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Starting an Illinois Divorce / Who Files, Obtaining Service, etc.

The Gitlin Law Firm, P.C., Woodstock, Illinois    © 2013

Q:Does it matter in Illinois who files first for divorce?

A:In traditional adversarial divorce cases the answer is that it generally does not matter a great deal who files for divorce first. The person who files a divorce case is known as the Plaintiff (or the Petitioner in Cook County). The other spouse is known as the Defendant (or the Respondent in Cook County). Statistics indicate that 95% of divorce or family law cases are settled rather than tried (although for some lawyers the statistics are skewed quite significantly). The differences for a case that is settled are: 1) which party is going to have to allege grounds against the other; 2) the amount of filing fees which is relatively nominal; 3) the fact that the Plaintiff must serve the petition for divorce against her or his spouse (see below); and 4) the fact that it is required that the Plaintiff (the person who files) appear in court for the final court appearance (called a prove-up). I have found that none of these factors is generally consequential. Who files first can be of some consequence is if a case is tried. The Plaintiff will have the opportunity to present evidence first in the event of trial. Some lawyers believe this is a significant advantage. I believe that this is an exaggeration. There may be a small advantage to filing first in the event of a trial, but the advantage is not substantial.

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Q:I have heard the term petition for dissolution of marriage. Is this the same as a petition for divorce?


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Q:I have heard something about service. It is possible to avoid having my spouse served? He has stated that he will hire a lawyer and does not wish to be formally served.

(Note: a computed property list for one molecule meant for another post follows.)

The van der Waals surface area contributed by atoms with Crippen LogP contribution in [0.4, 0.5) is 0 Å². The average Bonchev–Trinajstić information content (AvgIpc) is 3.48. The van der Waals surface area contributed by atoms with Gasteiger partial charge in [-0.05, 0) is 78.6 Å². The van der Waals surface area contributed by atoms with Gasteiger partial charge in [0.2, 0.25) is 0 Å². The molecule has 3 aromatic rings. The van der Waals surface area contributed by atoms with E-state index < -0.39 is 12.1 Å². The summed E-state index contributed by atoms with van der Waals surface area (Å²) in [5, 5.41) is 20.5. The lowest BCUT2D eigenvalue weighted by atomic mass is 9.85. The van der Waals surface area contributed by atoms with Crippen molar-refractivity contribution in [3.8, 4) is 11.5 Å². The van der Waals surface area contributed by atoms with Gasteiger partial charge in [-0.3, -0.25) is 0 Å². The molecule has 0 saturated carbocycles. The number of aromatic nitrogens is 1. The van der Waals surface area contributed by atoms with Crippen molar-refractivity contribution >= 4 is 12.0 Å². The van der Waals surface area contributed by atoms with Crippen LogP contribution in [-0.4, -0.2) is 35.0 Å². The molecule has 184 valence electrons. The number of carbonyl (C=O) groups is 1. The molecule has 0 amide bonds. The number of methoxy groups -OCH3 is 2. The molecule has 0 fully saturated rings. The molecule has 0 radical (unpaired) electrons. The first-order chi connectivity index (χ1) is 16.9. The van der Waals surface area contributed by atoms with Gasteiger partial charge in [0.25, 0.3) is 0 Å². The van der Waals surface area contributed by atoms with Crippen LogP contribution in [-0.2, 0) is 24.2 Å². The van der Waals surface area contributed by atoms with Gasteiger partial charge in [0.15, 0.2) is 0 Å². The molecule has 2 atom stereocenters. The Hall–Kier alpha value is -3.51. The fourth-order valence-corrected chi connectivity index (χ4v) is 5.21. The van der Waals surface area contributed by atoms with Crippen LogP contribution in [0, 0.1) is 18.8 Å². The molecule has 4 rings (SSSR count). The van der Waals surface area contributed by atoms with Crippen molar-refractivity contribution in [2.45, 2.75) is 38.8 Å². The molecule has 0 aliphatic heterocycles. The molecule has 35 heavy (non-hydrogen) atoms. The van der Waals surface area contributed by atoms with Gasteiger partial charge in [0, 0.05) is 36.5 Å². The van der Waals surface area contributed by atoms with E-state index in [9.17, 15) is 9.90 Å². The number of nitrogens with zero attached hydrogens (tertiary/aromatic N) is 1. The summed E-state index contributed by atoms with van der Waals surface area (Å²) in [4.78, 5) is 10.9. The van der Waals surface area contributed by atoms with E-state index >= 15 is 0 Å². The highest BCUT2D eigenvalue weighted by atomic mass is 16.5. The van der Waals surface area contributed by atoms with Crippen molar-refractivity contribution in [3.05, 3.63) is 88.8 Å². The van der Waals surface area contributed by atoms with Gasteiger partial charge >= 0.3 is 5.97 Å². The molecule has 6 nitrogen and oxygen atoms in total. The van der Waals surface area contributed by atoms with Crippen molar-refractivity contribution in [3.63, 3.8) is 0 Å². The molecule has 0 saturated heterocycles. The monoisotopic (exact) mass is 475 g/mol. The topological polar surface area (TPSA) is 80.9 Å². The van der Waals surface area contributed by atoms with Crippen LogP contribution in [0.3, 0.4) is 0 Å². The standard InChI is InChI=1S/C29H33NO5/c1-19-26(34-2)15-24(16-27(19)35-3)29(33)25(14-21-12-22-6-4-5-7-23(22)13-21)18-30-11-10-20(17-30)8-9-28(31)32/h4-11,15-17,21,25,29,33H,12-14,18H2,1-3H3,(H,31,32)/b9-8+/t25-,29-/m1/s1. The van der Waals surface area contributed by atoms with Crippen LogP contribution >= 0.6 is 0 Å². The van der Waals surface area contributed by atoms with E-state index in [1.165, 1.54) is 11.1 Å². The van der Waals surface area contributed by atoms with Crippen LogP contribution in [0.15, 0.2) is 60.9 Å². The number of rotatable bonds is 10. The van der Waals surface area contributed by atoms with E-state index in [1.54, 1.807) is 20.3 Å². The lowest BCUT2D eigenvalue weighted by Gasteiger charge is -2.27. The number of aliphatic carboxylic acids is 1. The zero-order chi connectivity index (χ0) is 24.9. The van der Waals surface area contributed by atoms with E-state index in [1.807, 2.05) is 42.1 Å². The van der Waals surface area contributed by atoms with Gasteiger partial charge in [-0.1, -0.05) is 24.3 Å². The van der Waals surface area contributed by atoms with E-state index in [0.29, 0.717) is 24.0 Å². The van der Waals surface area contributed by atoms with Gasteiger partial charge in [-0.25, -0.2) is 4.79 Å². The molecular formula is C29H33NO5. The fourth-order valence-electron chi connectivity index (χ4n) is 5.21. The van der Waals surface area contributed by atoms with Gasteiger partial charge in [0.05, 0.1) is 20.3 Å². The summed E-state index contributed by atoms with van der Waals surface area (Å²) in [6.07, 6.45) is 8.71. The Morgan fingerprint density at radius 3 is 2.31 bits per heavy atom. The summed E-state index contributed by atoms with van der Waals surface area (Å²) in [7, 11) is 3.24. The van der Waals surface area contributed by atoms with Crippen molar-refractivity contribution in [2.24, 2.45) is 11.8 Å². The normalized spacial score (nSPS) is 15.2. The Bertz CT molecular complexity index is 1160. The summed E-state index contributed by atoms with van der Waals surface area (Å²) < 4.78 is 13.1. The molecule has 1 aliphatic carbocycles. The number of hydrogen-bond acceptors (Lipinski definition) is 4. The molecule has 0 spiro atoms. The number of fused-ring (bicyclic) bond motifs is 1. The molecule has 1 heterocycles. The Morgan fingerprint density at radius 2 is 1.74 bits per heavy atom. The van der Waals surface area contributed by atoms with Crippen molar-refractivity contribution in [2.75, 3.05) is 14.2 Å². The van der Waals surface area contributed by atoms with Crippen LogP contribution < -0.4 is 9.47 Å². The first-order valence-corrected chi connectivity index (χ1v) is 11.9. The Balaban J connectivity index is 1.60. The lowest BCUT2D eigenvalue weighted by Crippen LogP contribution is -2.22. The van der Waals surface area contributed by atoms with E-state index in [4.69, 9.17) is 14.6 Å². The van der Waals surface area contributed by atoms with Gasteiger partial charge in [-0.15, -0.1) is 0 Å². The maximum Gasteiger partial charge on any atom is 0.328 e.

A:Yes, it is often possible to avoid service. This is done by the other spouses lawyer voluntarily filing an appearance and a response to the petition for divorce.  In the counties where I practice such as McHenry County, Lake County and Kane County, often lawyers will try to be courteous and will contact the other lawyer to determine whether he or she will takes steps to avoid the necessity of service of summons.  You should follow the recommendations of your lawyer in this regard, however. The only thing which starts the time clock ticking in a divorce case – formally requiring the other spouse to take action – is service of the petition for divorce and summons. I have also been involved in cases where a spouse tries to avoid getting served. There are things that can be done if a spouse does try to avoid service.  Therefore, the decision of whether to take a cooperative approach and send a copy of the petition for dissolution of marriage to the opposing counsel is usually made based upon whether or not the spouse may try to avoid service if he or she is first informed of the divorce filing.  A disadvantage of the approach of sending a copy of the petition for dissolution to the presumed opposing counsel is that it is quite possible that this lawyer may turn out not to be the lawyer chosen.

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Q:How much time will my spouse have after service of summons and the divorce petition (petition for dissolution of marriage) to file hire a lawyer or to take some official court action?

A:A person has 30 days from the date of the service of the summons to file a response to the petition for dissolution of marriage.  Within this time period, unless there is an emergency usually no orders are entered by the divorce court.  (Note that this does not apply to domestic violence petitions and the like).  If the opposing party has not filed a response to the petition for dissolution of marriage within 30 days of being properly served, then a motion for default can be filed.  Keep in mind, however, that a default order can be set aside for good cause shown within 30 days of its entry.

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Q:What about collaborative divorce?  Does a collaborative divorce in Illinois start off with the filing of a divorce petition? 

A:In a collaborative divorce in Illinois under the procedures followed by The Gitlin Law Firm the spouses do not initially file for divorce.  In this way, no funds are incurred by either spouse for their lawyer to attend required court appearances such as "case management conferences."   In collaborative divorce, the spouses wait until they reach a written settlement agreement.  Then one person files the divorce petition.  In such cases there is an agreement between the spouses as to which party shall be the "Plaintiff."  In collaborative cases the divorcing spouses agree to the grounds that will be stated in the petition. 

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The Gitlin Law Firm, P.C., provides the above information as a service to potential and current clients. A person's accessing the information contained in this web site, is not considered as retaining The Gitlin Law Firm for any case nor is it considered as providing legal advice. The Gitlin Law Firm cannot guarantee the outcome of any case.

The Gitlin Law Firm, P.C.
Practice Limited to Family Law
663 East Calhoun Street
Woodstock, IL 60098


Gitlin Law Firm, P.C.

Updated:  April 23, 2013

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